Recently, I had the privilege of visiting several school gardens in Yuma sponsored by Western Growers Foundation. I found Kindergartners at one school tending their strawberries; at another, third graders observed some new sprouts; elsewhere, special needs high school students were helping to install a watering system. It quickly became very clear to me that edible school gardens can teach so many lessons and positively impact people of any age.
I asked students questions about their garden experiences, observed their actions, and listened as teachers told countless inspiring stories. One teacher shared an experience about an autistic student that had never spoken to her before: while measuring some leaves the student noticed they had been eaten by insects and he started talking all about what was going on with the plant; the teacher was astounded. Edible school gardens have demonstrated over and over again the ability to transcend all types of learning styles and reach children in different ways. One child who had not been as successful in the classroom was able to fully understand the concept of drip irrigation after being shown just one time and immediately began helping other students. The hands-on garden approach is an incredible way for children to experience concepts that they have learned about, making edible school gardens a living classroom.
In addition to the many ways edible school gardens are able to help teach traditional curricula, some of which are listed in the accompanying box, many teachers also noticed an increase in critical social skill development — children taking pride in their work, boosted self-esteem, and open sharing of stories about their garden’s progress. One teacher got goose bumps as she told a story of how discussing the gardens with their parents at home has helped students make a new and special connection with their parents.
Stories like these remind us of why we are so passionate about our mission and the importance of staying connected. This is one reason Western Growers Foundation is becoming more sophisticated in the way we collect information about gardens we have funded. Not only can we make notes through a mobile application while on site, but we can also track and follow up with how schools are doing and the impact the garden is having on their students.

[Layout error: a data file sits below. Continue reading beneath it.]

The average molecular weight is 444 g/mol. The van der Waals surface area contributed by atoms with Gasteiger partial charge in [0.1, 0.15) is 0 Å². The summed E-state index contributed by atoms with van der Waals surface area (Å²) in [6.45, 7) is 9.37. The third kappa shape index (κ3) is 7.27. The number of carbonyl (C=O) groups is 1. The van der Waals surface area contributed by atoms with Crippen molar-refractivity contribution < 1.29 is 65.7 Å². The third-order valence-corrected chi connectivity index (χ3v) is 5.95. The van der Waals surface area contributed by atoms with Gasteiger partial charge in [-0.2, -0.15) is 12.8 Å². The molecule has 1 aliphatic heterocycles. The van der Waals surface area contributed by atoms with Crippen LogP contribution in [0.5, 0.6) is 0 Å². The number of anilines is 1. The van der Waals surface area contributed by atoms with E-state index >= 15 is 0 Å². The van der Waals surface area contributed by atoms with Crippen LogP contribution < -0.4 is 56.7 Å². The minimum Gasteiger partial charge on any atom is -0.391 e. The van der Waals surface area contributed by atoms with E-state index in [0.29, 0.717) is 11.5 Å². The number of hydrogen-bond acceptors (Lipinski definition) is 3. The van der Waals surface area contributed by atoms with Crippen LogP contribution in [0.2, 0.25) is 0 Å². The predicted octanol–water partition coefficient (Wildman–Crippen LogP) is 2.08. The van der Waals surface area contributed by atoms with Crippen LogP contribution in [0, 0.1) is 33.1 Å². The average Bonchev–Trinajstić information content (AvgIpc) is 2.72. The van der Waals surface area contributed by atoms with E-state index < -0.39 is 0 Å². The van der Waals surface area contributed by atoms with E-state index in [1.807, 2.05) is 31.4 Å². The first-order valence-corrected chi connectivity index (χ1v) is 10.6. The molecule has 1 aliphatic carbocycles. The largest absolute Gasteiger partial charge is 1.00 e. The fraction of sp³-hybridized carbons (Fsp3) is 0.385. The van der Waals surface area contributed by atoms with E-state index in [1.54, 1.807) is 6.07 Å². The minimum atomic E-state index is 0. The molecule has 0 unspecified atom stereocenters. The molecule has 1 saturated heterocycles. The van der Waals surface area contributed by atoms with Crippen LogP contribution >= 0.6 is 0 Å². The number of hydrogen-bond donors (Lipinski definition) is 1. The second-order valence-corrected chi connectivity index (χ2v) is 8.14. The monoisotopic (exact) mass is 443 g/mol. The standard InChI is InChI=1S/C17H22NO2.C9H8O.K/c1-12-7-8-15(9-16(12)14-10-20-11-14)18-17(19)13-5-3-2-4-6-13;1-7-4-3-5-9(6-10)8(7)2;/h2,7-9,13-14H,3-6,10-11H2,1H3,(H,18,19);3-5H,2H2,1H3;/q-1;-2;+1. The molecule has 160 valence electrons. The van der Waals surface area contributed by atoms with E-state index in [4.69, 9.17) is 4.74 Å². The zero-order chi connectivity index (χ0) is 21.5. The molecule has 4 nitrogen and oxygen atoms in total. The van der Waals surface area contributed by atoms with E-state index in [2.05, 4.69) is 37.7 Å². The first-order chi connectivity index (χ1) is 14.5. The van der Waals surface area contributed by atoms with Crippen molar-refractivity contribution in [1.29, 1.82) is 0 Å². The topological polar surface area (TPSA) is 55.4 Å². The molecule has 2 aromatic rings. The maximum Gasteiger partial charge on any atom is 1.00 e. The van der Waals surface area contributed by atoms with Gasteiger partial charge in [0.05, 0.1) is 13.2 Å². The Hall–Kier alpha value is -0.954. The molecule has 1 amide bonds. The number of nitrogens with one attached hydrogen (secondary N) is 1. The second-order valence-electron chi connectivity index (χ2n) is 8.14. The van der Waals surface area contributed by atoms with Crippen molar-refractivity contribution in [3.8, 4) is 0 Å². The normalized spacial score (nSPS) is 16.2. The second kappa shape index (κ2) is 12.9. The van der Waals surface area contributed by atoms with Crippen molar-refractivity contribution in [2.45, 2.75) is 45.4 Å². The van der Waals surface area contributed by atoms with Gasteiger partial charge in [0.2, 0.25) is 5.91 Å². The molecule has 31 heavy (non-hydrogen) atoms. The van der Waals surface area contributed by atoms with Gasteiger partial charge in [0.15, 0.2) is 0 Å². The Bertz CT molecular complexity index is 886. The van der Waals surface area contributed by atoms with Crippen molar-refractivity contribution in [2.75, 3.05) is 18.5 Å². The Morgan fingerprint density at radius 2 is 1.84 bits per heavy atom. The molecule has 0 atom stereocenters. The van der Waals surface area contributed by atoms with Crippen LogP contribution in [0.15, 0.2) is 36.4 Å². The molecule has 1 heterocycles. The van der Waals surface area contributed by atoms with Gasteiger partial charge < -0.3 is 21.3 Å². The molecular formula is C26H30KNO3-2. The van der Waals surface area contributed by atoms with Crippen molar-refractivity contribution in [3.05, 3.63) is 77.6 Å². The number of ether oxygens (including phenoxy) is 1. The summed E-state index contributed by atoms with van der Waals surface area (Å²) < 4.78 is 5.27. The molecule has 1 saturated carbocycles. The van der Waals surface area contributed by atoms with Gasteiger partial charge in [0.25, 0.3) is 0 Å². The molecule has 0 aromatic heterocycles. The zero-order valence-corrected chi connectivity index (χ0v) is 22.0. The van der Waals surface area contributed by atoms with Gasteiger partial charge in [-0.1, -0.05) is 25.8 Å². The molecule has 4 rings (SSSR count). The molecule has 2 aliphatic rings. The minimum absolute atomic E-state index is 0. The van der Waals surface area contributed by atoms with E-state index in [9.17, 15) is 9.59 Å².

While visiting several gardens in the same area, we were also able to make supply connections in a traditional way. One school was in need of soil, and on another school visit they were asking for tips on how to get rid of extra soil because they did not have any more room to store it. Naturally, we were able to say, “Well it just so happens we know a school nearby that would love to take the extra soil off your hands.” While this is but one small example of how valuable community connections with other gardens can be, it is a fostering principle behind our new website www.csgn.org.
Garden Subject Learning Examples:
• Scientific Method
• Communication Skills
Csgn.org is Western Growers Foundation’s Collective School Garden Network website, a place designed to enhance state and regional connections and sharing. Whether you are pondering starting an edible school garden or sustaining one, the website walks you through the steps and provides valuable resources for all stages. Additionally, we have developed a much more user friendly grant tool. This website will support both California and Arizona edible school garden efforts. Take a look. We welcome your comments.
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